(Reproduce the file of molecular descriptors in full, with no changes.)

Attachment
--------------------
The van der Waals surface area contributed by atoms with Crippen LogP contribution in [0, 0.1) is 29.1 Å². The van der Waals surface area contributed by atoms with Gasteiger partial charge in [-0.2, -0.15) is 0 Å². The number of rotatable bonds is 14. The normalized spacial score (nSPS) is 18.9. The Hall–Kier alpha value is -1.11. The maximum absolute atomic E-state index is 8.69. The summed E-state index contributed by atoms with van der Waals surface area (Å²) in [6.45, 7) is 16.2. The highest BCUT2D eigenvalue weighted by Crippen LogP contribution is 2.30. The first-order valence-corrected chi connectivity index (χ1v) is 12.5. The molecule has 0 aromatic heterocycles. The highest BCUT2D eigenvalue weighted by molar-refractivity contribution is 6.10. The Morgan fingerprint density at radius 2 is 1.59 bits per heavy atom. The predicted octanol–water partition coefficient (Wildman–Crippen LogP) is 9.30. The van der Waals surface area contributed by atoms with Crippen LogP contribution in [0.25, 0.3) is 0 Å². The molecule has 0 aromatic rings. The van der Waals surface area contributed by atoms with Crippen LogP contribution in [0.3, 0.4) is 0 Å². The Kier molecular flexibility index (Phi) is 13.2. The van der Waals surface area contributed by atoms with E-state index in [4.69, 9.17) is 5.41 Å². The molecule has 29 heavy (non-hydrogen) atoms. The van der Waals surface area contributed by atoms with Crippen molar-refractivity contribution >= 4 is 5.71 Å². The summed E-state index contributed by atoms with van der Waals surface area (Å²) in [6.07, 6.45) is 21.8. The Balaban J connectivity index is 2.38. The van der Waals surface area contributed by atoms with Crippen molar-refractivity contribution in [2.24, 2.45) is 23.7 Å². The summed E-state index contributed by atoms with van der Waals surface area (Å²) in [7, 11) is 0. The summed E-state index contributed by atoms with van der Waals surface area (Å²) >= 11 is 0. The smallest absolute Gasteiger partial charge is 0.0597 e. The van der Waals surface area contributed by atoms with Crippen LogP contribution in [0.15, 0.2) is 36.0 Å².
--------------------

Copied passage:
The van der Waals surface area contributed by atoms with Crippen LogP contribution in [0, 0.1) is 29.1 Å². The van der Waals surface area contributed by atoms with Gasteiger partial charge in [-0.2, -0.15) is 0 Å². The number of rotatable bonds is 14. The normalized spacial score (nSPS) is 18.9. The Hall–Kier alpha value is -1.11. The maximum absolute atomic E-state index is 8.69. The summed E-state index contributed by atoms with van der Waals surface area (Å²) in [6.45, 7) is 16.2. The highest BCUT2D eigenvalue weighted by Crippen LogP contribution is 2.30. The first-order valence-corrected chi connectivity index (χ1v) is 12.5. The molecule has 0 aromatic heterocycles. The highest BCUT2D eigenvalue weighted by molar-refractivity contribution is 6.10. The Morgan fingerprint density at radius 2 is 1.59 bits per heavy atom. The predicted octanol–water partition coefficient (Wildman–Crippen LogP) is 9.30. The van der Waals surface area contributed by atoms with Crippen LogP contribution in [0.25, 0.3) is 0 Å². The molecule has 0 aromatic rings. The van der Waals surface area contributed by atoms with Crippen LogP contribution in [0.3, 0.4) is 0 Å². The Kier molecular flexibility index (Phi) is 13.2. The van der Waals surface area contributed by atoms with E-state index in [4.69, 9.17) is 5.41 Å². The molecule has 29 heavy (non-hydrogen) atoms. The van der Waals surface area contributed by atoms with Crippen molar-refractivity contribution >= 4 is 5.71 Å². The summed E-state index contributed by atoms with van der Waals surface area (Å²) in [6.07, 6.45) is 21.8. The Balaban J connectivity index is 2.38. The van der Waals surface area contributed by atoms with Crippen molar-refractivity contribution in [2.24, 2.45) is 23.7 Å². The summed E-state index contributed by atoms with van der Waals surface area (Å²) in [7, 11) is 0. The summed E-state index contributed by atoms with van der Waals surface area (Å²) >= 11 is 0. The smallest absolute Gasteiger partial charge is 0.0597 e. The van der Waals surface area contributed by atoms with Crippen LogP contribution in [0.15, 0.2) is 36.0 Å².